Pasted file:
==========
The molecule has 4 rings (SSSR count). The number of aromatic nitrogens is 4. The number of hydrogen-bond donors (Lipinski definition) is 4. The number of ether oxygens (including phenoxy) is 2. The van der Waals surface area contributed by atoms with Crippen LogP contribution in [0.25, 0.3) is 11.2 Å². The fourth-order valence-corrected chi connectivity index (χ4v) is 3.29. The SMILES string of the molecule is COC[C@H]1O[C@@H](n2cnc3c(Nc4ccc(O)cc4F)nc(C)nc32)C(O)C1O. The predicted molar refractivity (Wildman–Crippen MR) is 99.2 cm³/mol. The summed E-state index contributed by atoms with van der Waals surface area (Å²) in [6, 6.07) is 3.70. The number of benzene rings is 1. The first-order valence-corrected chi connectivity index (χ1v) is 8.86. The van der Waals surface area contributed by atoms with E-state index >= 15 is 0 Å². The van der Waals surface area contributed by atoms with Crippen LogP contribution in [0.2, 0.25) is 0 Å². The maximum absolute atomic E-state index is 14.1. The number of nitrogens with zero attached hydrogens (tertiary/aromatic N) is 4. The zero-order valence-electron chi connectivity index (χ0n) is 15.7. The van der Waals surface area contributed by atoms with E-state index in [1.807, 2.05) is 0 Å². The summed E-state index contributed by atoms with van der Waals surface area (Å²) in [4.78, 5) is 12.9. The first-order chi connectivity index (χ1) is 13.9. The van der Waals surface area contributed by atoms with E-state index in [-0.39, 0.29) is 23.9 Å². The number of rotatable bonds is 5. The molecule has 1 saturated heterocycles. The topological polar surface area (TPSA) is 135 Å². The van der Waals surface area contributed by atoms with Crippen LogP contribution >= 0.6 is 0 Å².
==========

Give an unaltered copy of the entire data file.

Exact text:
The molecule has 4 rings (SSSR count). The number of aromatic nitrogens is 4. The number of hydrogen-bond donors (Lipinski definition) is 4. The number of ether oxygens (including phenoxy) is 2. The van der Waals surface area contributed by atoms with Crippen LogP contribution in [0.25, 0.3) is 11.2 Å². The fourth-order valence-corrected chi connectivity index (χ4v) is 3.29. The SMILES string of the molecule is COC[C@H]1O[C@@H](n2cnc3c(Nc4ccc(O)cc4F)nc(C)nc32)C(O)C1O. The predicted molar refractivity (Wildman–Crippen MR) is 99.2 cm³/mol. The summed E-state index contributed by atoms with van der Waals surface area (Å²) in [6, 6.07) is 3.70. The number of benzene rings is 1. The first-order valence-corrected chi connectivity index (χ1v) is 8.86. The van der Waals surface area contributed by atoms with E-state index >= 15 is 0 Å². The van der Waals surface area contributed by atoms with Crippen LogP contribution in [0.2, 0.25) is 0 Å². The maximum absolute atomic E-state index is 14.1. The number of nitrogens with zero attached hydrogens (tertiary/aromatic N) is 4. The zero-order valence-electron chi connectivity index (χ0n) is 15.7. The van der Waals surface area contributed by atoms with E-state index in [1.807, 2.05) is 0 Å². The summed E-state index contributed by atoms with van der Waals surface area (Å²) in [4.78, 5) is 12.9. The first-order chi connectivity index (χ1) is 13.9. The van der Waals surface area contributed by atoms with E-state index in [-0.39, 0.29) is 23.9 Å². The number of rotatable bonds is 5. The molecule has 1 saturated heterocycles. The topological polar surface area (TPSA) is 135 Å². The van der Waals surface area contributed by atoms with Crippen LogP contribution >= 0.6 is 0 Å².